Cinque Terre

Cinque Terre
Portovenere, Cinque Terre, and the Islands (Palmaria, Tino and Tinetto) *
UNESCO World Heritage Site
A view of the National Park of the Cinque Terre with Riomaggiore, one of the five coastal villages, directly below.
Country Italy
Type Cultural
Criteria ii, iv, v
Reference 826
Region ** List of World Heritage Sites in Europe
Inscription history
Inscription 1997 (21st Session)
* Name as inscribed on World Heritage List
** Region as classified by UNESCO

The Cinque Terre is a rugged portion of coast on the Italian Riviera. It is in the Liguria region of Italy, to the west of the city of La Spezia. "The Five Lands" is composed of five villages: Monterosso al Mare, Vernazza, Corniglia, Manarola, and Riomaggiore. The coastline, the five villages, and the surrounding hillsides are all part of the Cinque Terre National Park and is a UNESCO World Heritage Site.

Over centuries, people have carefully built terraces on the rugged, steep landscape right up to the cliffs that overlook the sea. Part of its charm is the lack of visible corporate development. Paths, trains and boats connect the villages, and cars cannot reach them from the outside. The Cinque Terre is a very popular tourist destination.

The villages of the Cinque Terre were severely affected by torrential rains which caused floods and mudslides on October 25, 2011. Nine people have been confirmed killed by the floods, and damage to the villages, particularly Vernazza and Monterosso al Mare, is extensive.


Transportation and tourism

Local trains from La Spezia to Genoa and the rest of the region's network connect the "five lands". Intercity trains also connect the Cinque Terre to Milan, Rome, Turin and Tuscany. The tracks run most of the distance in tunnels between Riomaggiore and Monterosso.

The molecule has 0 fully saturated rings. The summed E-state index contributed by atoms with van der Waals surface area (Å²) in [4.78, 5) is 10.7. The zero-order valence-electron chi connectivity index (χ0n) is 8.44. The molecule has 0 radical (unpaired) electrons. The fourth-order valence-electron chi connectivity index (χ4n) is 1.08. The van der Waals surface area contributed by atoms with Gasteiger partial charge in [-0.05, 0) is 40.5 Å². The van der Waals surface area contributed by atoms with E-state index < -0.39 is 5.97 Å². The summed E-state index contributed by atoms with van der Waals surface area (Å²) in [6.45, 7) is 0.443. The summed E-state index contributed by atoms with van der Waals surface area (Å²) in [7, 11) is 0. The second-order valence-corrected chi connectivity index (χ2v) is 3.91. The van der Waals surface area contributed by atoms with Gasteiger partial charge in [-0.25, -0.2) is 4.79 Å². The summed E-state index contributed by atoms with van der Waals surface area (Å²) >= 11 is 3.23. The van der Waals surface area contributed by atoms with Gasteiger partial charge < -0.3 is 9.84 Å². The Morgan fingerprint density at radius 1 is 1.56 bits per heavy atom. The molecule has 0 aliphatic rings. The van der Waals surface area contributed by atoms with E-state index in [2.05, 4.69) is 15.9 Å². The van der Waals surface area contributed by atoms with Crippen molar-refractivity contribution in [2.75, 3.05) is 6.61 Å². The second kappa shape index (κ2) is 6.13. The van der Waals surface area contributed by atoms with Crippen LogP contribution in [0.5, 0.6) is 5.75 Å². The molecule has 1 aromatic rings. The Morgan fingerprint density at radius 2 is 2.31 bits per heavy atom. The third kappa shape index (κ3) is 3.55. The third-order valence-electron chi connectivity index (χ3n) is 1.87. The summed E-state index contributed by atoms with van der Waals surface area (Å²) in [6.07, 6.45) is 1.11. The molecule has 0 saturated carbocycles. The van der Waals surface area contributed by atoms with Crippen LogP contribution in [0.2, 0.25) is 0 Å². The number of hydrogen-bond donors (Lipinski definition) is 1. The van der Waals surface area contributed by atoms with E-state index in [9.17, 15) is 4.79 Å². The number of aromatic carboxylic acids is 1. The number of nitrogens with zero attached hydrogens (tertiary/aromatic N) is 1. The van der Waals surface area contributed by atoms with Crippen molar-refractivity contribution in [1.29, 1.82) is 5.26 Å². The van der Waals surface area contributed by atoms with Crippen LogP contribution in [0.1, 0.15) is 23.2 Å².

A passenger ferry runs between the five villages, except Corniglia. The ferry enters Cinque Terre from Genoa's Old Harbour and La Spezia, Lerici or Porto Venere.

A walking trail, known as Sentiero Azzurro ("Light Blue Trail"), connects the five villages. The trail from Riomaggiore to Manarola is called the Via Dell'Amore ("Love Walk") and is wheelchair-friendly. The stretch from Manarola to Corniglia is the easiest to hike, although the main trail into Corniglia finishes with a climb of 368 stairs.

Food and wine


Given its location on the Mediterranean, seafood is plentiful in the local cuisine. Anchovies of Monterosso are a local specialty designated with a Protected Designation of Origin status from the European Union. The mountainsides of the Cinque Terre are heavily terraced and are used to cultivate grapes and olives. This area, and the region of Liguria, as a whole, is known for pesto — a sauce made from basil leaves, garlic, salt, olive oil, pine nuts and pecorino cheese. Focaccia is a particularly common locally baked bread product. Farinata is also a typical snack found in bakeries and pizzerias- essentially it is a savoury and crunchy pancake made from a base of chick-pea flour. The town of Corniglia is particularly popular for "miele di Corniglia," gelato, made from local honey. [1]